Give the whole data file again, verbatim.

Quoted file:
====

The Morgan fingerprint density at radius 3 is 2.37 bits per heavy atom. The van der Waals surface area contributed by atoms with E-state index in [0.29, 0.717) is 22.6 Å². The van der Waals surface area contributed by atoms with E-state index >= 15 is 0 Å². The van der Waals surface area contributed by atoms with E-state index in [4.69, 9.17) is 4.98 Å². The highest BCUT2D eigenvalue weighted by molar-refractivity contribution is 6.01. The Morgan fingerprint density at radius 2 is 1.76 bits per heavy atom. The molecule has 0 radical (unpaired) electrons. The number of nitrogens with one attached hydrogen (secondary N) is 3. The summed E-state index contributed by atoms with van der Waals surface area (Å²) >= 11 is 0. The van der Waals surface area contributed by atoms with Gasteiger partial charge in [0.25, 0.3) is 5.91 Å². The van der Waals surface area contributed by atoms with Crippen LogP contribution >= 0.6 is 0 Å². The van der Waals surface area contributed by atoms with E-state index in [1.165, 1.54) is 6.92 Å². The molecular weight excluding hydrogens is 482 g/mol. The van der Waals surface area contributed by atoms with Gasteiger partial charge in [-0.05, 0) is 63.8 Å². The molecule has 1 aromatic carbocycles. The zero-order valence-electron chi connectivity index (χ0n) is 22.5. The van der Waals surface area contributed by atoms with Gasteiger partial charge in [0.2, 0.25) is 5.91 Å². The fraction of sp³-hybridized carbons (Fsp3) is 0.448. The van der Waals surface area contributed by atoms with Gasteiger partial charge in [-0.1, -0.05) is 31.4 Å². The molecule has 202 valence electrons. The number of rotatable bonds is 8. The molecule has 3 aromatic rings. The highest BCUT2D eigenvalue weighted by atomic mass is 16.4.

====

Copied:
The Morgan fingerprint density at radius 3 is 2.37 bits per heavy atom. The van der Waals surface area contributed by atoms with E-state index in [0.29, 0.717) is 22.6 Å². The van der Waals surface area contributed by atoms with E-state index >= 15 is 0 Å². The van der Waals surface area contributed by atoms with E-state index in [4.69, 9.17) is 4.98 Å². The highest BCUT2D eigenvalue weighted by molar-refractivity contribution is 6.01. The Morgan fingerprint density at radius 2 is 1.76 bits per heavy atom. The molecule has 0 radical (unpaired) electrons. The number of nitrogens with one attached hydrogen (secondary N) is 3. The summed E-state index contributed by atoms with van der Waals surface area (Å²) >= 11 is 0. The van der Waals surface area contributed by atoms with Gasteiger partial charge in [0.25, 0.3) is 5.91 Å². The van der Waals surface area contributed by atoms with Crippen LogP contribution >= 0.6 is 0 Å². The van der Waals surface area contributed by atoms with E-state index in [1.165, 1.54) is 6.92 Å². The molecular weight excluding hydrogens is 482 g/mol. The van der Waals surface area contributed by atoms with Gasteiger partial charge in [-0.05, 0) is 63.8 Å². The molecule has 1 aromatic carbocycles. The zero-order valence-electron chi connectivity index (χ0n) is 22.5. The van der Waals surface area contributed by atoms with Gasteiger partial charge in [0.2, 0.25) is 5.91 Å². The fraction of sp³-hybridized carbons (Fsp3) is 0.448. The van der Waals surface area contributed by atoms with Gasteiger partial charge in [-0.1, -0.05) is 31.4 Å². The molecule has 202 valence electrons. The number of rotatable bonds is 8. The molecule has 3 aromatic rings. The highest BCUT2D eigenvalue weighted by atomic mass is 16.4.